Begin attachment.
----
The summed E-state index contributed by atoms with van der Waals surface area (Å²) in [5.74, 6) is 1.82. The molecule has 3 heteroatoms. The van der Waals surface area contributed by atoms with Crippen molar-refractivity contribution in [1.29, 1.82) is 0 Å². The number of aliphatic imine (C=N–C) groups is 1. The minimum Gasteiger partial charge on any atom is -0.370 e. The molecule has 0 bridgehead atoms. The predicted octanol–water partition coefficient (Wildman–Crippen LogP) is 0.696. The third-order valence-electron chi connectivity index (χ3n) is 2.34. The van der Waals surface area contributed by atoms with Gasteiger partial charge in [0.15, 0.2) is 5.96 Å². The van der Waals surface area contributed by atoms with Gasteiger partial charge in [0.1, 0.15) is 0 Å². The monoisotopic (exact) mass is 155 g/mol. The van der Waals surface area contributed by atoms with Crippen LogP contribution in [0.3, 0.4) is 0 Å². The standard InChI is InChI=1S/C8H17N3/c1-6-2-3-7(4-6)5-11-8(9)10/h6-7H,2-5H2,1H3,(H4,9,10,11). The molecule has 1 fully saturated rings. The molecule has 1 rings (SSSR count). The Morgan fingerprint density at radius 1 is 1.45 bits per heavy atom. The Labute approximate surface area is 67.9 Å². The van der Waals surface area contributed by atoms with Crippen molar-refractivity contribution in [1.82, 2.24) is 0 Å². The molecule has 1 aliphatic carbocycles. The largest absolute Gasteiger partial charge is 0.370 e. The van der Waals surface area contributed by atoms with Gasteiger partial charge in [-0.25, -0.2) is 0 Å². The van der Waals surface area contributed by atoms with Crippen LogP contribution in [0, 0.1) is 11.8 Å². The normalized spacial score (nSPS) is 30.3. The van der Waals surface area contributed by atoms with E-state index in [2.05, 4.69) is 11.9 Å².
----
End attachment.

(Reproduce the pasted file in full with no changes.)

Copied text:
The summed E-state index contributed by atoms with van der Waals surface area (Å²) in [5.74, 6) is 1.82. The molecule has 3 heteroatoms. The van der Waals surface area contributed by atoms with Crippen molar-refractivity contribution in [1.29, 1.82) is 0 Å². The number of aliphatic imine (C=N–C) groups is 1. The minimum Gasteiger partial charge on any atom is -0.370 e. The molecule has 0 bridgehead atoms. The predicted octanol–water partition coefficient (Wildman–Crippen LogP) is 0.696. The third-order valence-electron chi connectivity index (χ3n) is 2.34. The van der Waals surface area contributed by atoms with Gasteiger partial charge in [0.15, 0.2) is 5.96 Å². The van der Waals surface area contributed by atoms with Gasteiger partial charge in [0.1, 0.15) is 0 Å². The monoisotopic (exact) mass is 155 g/mol. The van der Waals surface area contributed by atoms with Crippen LogP contribution in [0.3, 0.4) is 0 Å². The standard InChI is InChI=1S/C8H17N3/c1-6-2-3-7(4-6)5-11-8(9)10/h6-7H,2-5H2,1H3,(H4,9,10,11). The molecule has 1 fully saturated rings. The molecule has 1 rings (SSSR count). The Morgan fingerprint density at radius 1 is 1.45 bits per heavy atom. The Labute approximate surface area is 67.9 Å². The van der Waals surface area contributed by atoms with Crippen molar-refractivity contribution in [1.82, 2.24) is 0 Å². The molecule has 1 aliphatic carbocycles. The largest absolute Gasteiger partial charge is 0.370 e. The van der Waals surface area contributed by atoms with Gasteiger partial charge in [-0.25, -0.2) is 0 Å². The van der Waals surface area contributed by atoms with Crippen LogP contribution in [0, 0.1) is 11.8 Å². The normalized spacial score (nSPS) is 30.3. The van der Waals surface area contributed by atoms with E-state index in [2.05, 4.69) is 11.9 Å².